By DAVE O’SULLIVAN
Alicia Page says she wants to be a math teacher when she’s done with college. When she was a high school freshman, the numbers didn’t seem to add up. She was only 14 years old, how could she be on varsity? Those girls were 18; bigger, stronger, faster. Egg Harbor Township coach Christian Wiech surely was making a mistake. Was she ready for that kind of challenge?
Ready or not, Wiech said he was willing to take a chance on bringing the freshman up to varsity because she had a skill set that would have been wasted on the junior varsity level. The move didn’t pay dividends that year — numbers-wise — but over time it did, as Page proved to be a solid striker who finished her career with 15 goals and 17 assists, including nine of each as a senior.
“Obviously, to be a four-year varsity player you have to have a high soccer IQ and you have to be able to play up a level in terms of physicality. Alicia, even though she’s not the biggest player, plays big, plays strong and has great balance. She was our leading points scorer this year and is one of the top 15 highest goal scorers in school history for a career, so she does find the back of the net. But she really thrives as a set-up player,” Wiech said. “One of the things we were talking about in the Cape-Atlantic League American Conference All-Star meeting was that a lot of the forwards this year were selfless types of players. They racked up a ton of assists — whether you talk to the Millville coach or the Vineland coach — it was an interesting breed of forward this year. We didn’t have that go-to-goal, it’s ‘me, me, me.’ And Alicia personified that perfectly. She wanted to dish the ball off, she wanted to draw defenders to her. She understood her role as a single-high forward at times. She knew how to create space for herself and her teammates, and because of that we had a very successful offensive season. This was our third-highest goal-scoring season in school history with 53 goals.”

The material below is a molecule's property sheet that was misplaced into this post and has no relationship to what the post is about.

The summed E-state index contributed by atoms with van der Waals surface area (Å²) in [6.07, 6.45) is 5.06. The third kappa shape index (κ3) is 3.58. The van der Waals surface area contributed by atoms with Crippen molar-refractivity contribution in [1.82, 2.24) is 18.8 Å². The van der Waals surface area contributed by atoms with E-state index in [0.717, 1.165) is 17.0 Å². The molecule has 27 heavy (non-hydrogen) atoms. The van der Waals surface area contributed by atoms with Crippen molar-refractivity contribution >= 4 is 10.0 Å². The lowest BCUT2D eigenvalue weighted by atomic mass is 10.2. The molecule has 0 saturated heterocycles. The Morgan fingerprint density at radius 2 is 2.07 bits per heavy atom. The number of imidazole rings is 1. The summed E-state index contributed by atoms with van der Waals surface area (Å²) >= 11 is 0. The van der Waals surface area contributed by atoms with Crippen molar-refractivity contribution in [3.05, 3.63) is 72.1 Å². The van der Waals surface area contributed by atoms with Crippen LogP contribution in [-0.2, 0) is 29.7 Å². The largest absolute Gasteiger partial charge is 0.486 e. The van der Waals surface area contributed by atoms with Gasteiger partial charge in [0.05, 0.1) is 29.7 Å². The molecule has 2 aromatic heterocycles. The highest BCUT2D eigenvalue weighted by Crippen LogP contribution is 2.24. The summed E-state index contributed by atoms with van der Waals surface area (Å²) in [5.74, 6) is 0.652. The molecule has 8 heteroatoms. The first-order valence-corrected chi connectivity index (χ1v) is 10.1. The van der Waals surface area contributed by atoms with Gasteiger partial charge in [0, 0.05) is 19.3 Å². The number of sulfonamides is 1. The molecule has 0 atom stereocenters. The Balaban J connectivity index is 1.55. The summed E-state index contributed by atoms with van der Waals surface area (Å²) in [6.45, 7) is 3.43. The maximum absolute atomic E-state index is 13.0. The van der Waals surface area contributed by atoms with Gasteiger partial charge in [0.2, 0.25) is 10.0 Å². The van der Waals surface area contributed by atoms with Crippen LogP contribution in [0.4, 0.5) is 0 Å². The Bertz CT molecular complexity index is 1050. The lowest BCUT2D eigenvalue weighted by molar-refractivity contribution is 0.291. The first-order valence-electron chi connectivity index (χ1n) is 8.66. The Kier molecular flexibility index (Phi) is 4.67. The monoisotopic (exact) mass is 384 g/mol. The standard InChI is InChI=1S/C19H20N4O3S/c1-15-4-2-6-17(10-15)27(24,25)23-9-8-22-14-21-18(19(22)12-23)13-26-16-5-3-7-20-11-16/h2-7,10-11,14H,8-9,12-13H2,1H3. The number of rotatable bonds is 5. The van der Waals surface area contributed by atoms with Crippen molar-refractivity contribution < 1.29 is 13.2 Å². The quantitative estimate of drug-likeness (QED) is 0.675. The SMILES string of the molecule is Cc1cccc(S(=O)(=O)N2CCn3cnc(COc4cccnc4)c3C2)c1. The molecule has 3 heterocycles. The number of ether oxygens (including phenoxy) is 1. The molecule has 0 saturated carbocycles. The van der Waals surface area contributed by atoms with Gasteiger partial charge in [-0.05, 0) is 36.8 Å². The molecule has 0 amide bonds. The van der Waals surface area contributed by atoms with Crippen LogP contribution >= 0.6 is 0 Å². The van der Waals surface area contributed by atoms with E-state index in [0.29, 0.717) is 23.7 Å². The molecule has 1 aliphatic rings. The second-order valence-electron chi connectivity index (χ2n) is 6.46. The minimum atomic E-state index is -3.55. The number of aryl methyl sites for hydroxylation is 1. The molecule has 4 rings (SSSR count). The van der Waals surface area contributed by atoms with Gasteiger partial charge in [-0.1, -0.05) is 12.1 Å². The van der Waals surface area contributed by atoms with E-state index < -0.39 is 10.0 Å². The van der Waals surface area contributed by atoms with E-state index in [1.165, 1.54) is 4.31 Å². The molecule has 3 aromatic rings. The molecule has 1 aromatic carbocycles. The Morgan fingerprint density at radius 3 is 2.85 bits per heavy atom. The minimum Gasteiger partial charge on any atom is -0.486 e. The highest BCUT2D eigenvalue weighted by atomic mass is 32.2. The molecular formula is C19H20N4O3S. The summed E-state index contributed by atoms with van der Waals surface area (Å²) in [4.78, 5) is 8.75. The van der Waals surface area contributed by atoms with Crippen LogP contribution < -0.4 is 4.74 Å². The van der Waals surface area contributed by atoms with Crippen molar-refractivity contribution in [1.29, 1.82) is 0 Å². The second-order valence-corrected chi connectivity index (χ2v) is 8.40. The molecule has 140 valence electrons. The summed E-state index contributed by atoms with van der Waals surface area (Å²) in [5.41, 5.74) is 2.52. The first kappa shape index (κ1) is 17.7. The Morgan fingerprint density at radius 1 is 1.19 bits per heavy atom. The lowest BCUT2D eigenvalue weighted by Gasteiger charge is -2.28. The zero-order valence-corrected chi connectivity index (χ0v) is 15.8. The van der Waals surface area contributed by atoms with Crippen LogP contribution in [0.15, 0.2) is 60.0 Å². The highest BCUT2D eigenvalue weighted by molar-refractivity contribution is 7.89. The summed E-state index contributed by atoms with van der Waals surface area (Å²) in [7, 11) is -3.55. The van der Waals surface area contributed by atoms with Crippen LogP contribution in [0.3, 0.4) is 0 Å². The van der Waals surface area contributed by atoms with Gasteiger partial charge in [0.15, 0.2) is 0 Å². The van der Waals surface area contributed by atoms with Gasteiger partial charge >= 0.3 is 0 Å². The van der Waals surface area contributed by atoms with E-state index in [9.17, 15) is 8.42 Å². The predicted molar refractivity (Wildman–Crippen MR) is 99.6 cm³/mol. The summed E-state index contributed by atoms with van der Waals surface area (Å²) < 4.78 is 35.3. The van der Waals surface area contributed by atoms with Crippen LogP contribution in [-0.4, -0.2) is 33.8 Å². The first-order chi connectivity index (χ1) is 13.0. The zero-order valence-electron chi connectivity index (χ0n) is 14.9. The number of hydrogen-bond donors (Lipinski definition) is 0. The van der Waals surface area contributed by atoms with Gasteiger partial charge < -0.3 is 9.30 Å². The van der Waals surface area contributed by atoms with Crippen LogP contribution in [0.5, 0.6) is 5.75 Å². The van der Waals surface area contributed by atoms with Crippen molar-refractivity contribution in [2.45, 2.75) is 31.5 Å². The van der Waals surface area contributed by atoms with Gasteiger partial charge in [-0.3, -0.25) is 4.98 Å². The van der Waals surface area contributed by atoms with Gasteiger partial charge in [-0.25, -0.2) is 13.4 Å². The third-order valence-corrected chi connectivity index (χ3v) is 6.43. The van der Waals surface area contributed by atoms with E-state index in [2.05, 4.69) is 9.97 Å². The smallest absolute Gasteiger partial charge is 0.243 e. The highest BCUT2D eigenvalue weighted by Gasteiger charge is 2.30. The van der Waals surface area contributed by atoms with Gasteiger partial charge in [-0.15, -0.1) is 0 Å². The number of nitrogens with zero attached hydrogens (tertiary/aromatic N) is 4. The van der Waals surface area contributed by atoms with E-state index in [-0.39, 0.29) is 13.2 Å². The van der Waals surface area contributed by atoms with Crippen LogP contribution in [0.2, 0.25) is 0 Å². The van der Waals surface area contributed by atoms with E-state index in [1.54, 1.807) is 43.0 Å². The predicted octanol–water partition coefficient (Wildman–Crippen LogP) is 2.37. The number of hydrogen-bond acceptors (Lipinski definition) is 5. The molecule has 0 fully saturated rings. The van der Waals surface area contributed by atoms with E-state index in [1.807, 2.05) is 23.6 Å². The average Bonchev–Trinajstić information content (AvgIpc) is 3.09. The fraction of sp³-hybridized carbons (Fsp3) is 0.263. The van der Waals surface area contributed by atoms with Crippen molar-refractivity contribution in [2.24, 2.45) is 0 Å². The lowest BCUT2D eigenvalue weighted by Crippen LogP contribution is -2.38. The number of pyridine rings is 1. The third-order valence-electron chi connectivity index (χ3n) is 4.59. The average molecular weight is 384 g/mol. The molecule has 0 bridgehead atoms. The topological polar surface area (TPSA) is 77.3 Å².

“Freshman year I was very nervous. I knew the level was going to be very different from what it was in middle school. I went in very intimidated because there were some girls who were four years older than me. I was only 14 and some of them were 18. I remember just always trying my best to compete at that level. Me and my friends would be dying (after sprints) but we’d push ourselves really hard. I was very happy with the outcome of my freshman year because I played on varsity,” said Page, one of EHT’s senior captains this season. “(Coach Wiech) would always talk to me and tell me, ‘hey, don’t worry, you’ll get your chance. I love what you do and eventually you’ll see the field.’ He was always very encouraging and I knew he wanted me to feel comfortable when I was a freshman on varsity.”
age began to show signs of what she could do her sophomore year, when she scored five goals and added three assists while leading the Eagles to 11 wins, including a berth in the Cape-Atlantic League Tournament. Even last year, in a covid-shortened 11-game schedule, she finished with five assists.